Best Drills for Hitting Long Irons

When it comes time to take the instruction to the practice range, the best way to focus your time is by implementing your new strategy through repetition created by a long iron drill.

While the early stages of changing your swing can be incredibly frustrating, successful players must take their time in building a routine that creates consistent contact for the long irons in their bag.

Here are three drills that you can immediately take to the range before your round to help you dial in those long irons.

Drill 1: The Floatie

For this drill, you’ll need one swimming floatie that goes over the bicep to help keep you afloat while wading in water. The point of this drill is to shorten the backswing to promote a compact takeaway with the forward body motion needed for hitting a crisp ball.

If you are a right-handed golfer, take the floatie and put it on your arm, centering the device on your back arm elbow. For right handers, it will be the right elbow. For left-handed golfers, it will be the left.

Taking your normal stance, begin your backswing and feel the floatie restricting the back arm from bending.

After feeling this sensation a few times, make a full swing with a  turn, getting the front shoulder under the chin. If you are videoing your workout, you will notice that the backswing is much shorter and compact.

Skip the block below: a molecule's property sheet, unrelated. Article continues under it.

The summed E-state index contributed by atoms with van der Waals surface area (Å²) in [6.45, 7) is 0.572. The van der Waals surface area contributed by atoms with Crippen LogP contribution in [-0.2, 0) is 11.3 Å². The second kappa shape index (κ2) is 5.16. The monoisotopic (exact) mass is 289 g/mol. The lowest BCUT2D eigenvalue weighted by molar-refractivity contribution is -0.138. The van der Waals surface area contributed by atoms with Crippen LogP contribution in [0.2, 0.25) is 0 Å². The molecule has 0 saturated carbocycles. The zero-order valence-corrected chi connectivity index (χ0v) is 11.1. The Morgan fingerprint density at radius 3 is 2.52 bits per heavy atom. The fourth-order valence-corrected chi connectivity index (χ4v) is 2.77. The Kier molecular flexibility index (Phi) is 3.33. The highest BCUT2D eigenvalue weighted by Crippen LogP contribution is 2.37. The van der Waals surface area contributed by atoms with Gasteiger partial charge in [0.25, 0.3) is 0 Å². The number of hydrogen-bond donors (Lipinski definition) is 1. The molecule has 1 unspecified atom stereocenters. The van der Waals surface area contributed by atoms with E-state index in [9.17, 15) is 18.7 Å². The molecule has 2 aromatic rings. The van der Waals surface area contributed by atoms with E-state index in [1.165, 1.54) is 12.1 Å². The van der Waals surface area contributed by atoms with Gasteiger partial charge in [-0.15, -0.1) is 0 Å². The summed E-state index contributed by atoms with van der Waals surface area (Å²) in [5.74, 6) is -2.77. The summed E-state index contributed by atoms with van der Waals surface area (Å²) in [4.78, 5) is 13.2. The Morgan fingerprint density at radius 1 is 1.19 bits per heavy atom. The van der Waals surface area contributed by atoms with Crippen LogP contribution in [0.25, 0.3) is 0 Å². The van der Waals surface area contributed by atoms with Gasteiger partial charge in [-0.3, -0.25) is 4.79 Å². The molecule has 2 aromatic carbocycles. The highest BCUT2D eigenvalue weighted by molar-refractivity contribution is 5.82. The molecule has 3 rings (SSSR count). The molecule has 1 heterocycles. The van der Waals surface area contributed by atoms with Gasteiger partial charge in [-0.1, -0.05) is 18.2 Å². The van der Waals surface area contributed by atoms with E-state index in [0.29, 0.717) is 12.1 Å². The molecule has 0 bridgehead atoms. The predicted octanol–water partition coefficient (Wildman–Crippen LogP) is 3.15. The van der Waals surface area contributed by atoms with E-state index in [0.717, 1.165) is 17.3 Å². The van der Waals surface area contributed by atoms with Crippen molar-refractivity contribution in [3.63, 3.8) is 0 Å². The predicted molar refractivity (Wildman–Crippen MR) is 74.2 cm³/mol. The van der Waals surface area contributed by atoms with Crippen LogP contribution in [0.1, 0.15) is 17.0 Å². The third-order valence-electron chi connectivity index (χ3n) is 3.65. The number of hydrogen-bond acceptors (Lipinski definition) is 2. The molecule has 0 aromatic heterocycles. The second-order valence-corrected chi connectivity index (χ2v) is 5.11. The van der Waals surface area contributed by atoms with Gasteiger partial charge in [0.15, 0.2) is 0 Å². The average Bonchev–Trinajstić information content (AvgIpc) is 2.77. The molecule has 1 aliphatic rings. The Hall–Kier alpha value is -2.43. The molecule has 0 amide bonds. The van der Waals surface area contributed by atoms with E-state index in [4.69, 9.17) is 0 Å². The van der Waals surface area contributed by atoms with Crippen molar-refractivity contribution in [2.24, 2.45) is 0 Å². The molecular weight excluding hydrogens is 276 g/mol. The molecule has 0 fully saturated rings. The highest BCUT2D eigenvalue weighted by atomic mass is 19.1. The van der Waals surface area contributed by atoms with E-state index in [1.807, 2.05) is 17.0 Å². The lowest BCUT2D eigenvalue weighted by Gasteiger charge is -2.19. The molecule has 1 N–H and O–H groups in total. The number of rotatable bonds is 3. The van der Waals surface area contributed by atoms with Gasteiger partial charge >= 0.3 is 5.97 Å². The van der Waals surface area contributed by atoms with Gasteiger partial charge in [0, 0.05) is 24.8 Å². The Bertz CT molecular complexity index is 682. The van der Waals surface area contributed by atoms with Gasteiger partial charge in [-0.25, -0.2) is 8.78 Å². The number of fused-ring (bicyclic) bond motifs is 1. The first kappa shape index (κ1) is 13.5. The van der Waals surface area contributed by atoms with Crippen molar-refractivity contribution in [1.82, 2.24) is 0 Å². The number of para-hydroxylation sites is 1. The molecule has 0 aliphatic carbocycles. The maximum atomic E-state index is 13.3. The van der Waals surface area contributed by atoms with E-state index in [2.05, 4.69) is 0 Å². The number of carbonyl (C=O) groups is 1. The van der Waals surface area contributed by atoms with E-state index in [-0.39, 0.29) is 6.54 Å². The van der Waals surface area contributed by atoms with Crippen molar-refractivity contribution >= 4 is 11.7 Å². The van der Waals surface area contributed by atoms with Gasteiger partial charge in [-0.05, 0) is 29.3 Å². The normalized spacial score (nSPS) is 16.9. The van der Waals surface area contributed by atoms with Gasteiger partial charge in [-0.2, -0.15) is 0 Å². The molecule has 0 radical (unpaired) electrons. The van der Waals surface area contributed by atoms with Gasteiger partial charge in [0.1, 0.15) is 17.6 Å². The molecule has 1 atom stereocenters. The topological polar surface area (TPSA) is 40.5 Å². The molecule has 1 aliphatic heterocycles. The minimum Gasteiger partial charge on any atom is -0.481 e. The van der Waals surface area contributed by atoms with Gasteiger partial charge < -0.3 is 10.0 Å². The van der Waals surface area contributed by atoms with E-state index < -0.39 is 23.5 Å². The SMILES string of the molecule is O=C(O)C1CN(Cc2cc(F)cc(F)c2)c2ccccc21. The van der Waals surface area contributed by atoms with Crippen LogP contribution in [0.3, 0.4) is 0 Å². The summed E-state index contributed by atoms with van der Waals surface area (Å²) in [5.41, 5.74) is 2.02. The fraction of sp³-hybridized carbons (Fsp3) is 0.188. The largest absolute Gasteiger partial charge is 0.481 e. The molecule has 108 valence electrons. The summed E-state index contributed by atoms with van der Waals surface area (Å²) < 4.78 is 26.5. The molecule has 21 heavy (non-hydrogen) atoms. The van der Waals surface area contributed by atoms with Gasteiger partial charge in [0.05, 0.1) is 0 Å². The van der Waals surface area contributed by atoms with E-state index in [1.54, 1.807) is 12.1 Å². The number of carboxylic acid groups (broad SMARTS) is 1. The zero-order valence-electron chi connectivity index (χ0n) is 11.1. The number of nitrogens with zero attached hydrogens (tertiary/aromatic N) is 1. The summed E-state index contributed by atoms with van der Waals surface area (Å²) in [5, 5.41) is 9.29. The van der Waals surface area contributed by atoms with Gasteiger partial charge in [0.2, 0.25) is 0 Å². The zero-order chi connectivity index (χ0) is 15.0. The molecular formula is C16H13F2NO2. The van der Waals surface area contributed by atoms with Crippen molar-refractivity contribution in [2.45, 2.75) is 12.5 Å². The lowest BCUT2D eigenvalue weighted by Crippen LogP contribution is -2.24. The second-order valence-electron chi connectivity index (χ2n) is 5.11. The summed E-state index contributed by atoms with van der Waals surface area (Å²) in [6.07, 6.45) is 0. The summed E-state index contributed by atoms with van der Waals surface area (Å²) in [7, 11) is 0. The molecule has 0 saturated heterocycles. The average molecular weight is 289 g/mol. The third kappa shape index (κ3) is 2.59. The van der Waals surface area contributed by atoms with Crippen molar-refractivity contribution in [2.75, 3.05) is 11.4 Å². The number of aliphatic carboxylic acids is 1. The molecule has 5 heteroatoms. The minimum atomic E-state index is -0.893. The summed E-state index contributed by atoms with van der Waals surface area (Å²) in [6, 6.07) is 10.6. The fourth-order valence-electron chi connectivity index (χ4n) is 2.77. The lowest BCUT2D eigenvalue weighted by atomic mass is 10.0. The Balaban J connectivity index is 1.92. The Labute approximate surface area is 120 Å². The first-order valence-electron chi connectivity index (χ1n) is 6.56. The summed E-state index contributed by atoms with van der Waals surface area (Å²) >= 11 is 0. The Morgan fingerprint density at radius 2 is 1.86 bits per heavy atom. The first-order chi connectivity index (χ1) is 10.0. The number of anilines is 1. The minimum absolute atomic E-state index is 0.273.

When it comes time to hit the ball, start with 50% swings, with a takeaway that stops at your shoulder. After 10-15 half-swings, move to full swings keeping the backswing short and compact.

Drill 2: The Towel

One of the biggest mistakes that amateur players make when hitting their long irons is stopping the shoulders when they hit the ball and, instead, letting the arms take over rather than making a full follow-through.

To correct this, we utilize this drill to keep the upper body working as one unit. With a towel centered in the middle under your chest, directly under your arms, you can create a powerful drill for creating solid contact with your long iron play.

The towel helps players stay connected to the club throughout the swing.

When you begin, take small half to three-quarter swings with an emphasis on finishing the swing. At the conclusion, you want the middle of the chest to be facing the target.

After you remove the towel, work on keeping your arms inside the swing with the same tempo used with the towel on your full swings.


By focusing on each iron during practice, and utilizing the drills we’ve laid out in our last section, you’ll find that the quality of your contact with each long iron in your golf bag will greatly improve.

Whether you use the local driving range, or work on your game in your backyard, spending time learning to make quality contact with each long iron can only better the distance and accuracy of your long iron game.

On long par 3s and from the fairway, a well-placed 5-iron can save a score, helping the average golfer of any skill level exact their precision with long irons produces wonderful results.

While hitting long irons is not easy, even for the most advanced golfers, realizing that practice and repetition, using the right fundamental approach, is the only way to improve.